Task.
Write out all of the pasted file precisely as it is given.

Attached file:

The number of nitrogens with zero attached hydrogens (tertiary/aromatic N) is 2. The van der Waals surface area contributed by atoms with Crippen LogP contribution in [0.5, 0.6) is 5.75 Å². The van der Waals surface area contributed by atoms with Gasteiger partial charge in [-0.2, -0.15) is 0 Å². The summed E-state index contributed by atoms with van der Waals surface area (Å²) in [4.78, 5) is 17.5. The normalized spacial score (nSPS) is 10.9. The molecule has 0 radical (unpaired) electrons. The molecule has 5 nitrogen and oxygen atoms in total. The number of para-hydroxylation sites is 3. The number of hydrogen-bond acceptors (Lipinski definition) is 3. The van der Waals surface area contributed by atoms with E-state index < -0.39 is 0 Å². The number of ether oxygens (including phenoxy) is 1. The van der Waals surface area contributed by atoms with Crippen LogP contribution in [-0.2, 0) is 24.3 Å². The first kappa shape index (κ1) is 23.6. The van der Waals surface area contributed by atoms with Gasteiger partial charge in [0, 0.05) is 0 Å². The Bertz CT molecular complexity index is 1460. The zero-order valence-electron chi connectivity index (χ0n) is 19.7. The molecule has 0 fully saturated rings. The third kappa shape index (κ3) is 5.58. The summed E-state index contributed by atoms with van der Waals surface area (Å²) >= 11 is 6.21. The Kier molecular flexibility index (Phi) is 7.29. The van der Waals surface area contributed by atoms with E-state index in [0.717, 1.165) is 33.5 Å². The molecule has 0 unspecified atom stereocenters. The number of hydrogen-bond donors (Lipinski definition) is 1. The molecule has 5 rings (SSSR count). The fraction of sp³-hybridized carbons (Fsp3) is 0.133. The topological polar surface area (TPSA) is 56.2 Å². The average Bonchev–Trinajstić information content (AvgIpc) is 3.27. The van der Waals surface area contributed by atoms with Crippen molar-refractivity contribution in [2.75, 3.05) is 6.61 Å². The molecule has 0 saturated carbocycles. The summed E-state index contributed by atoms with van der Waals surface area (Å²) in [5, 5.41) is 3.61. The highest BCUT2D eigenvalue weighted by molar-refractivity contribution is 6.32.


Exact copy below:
The number of nitrogens with zero attached hydrogens (tertiary/aromatic N) is 2. The van der Waals surface area contributed by atoms with Crippen LogP contribution in [0.5, 0.6) is 5.75 Å². The van der Waals surface area contributed by atoms with Gasteiger partial charge in [-0.2, -0.15) is 0 Å². The summed E-state index contributed by atoms with van der Waals surface area (Å²) in [4.78, 5) is 17.5. The normalized spacial score (nSPS) is 10.9. The molecule has 0 radical (unpaired) electrons. The molecule has 5 nitrogen and oxygen atoms in total. The number of para-hydroxylation sites is 3. The number of hydrogen-bond acceptors (Lipinski definition) is 3. The van der Waals surface area contributed by atoms with E-state index < -0.39 is 0 Å². The number of ether oxygens (including phenoxy) is 1. The van der Waals surface area contributed by atoms with Crippen LogP contribution in [-0.2, 0) is 24.3 Å². The first kappa shape index (κ1) is 23.6. The van der Waals surface area contributed by atoms with Gasteiger partial charge in [0, 0.05) is 0 Å². The Bertz CT molecular complexity index is 1460. The zero-order valence-electron chi connectivity index (χ0n) is 19.7. The molecule has 0 fully saturated rings. The third kappa shape index (κ3) is 5.58. The summed E-state index contributed by atoms with van der Waals surface area (Å²) >= 11 is 6.21. The Kier molecular flexibility index (Phi) is 7.29. The van der Waals surface area contributed by atoms with E-state index in [0.717, 1.165) is 33.5 Å². The molecule has 0 unspecified atom stereocenters. The number of hydrogen-bond donors (Lipinski definition) is 1. The molecule has 5 rings (SSSR count). The fraction of sp³-hybridized carbons (Fsp3) is 0.133. The topological polar surface area (TPSA) is 56.2 Å². The average Bonchev–Trinajstić information content (AvgIpc) is 3.27. The van der Waals surface area contributed by atoms with Crippen molar-refractivity contribution in [2.75, 3.05) is 6.61 Å². The molecule has 0 saturated carbocycles. The summed E-state index contributed by atoms with van der Waals surface area (Å²) in [5, 5.41) is 3.61. The highest BCUT2D eigenvalue weighted by molar-refractivity contribution is 6.32.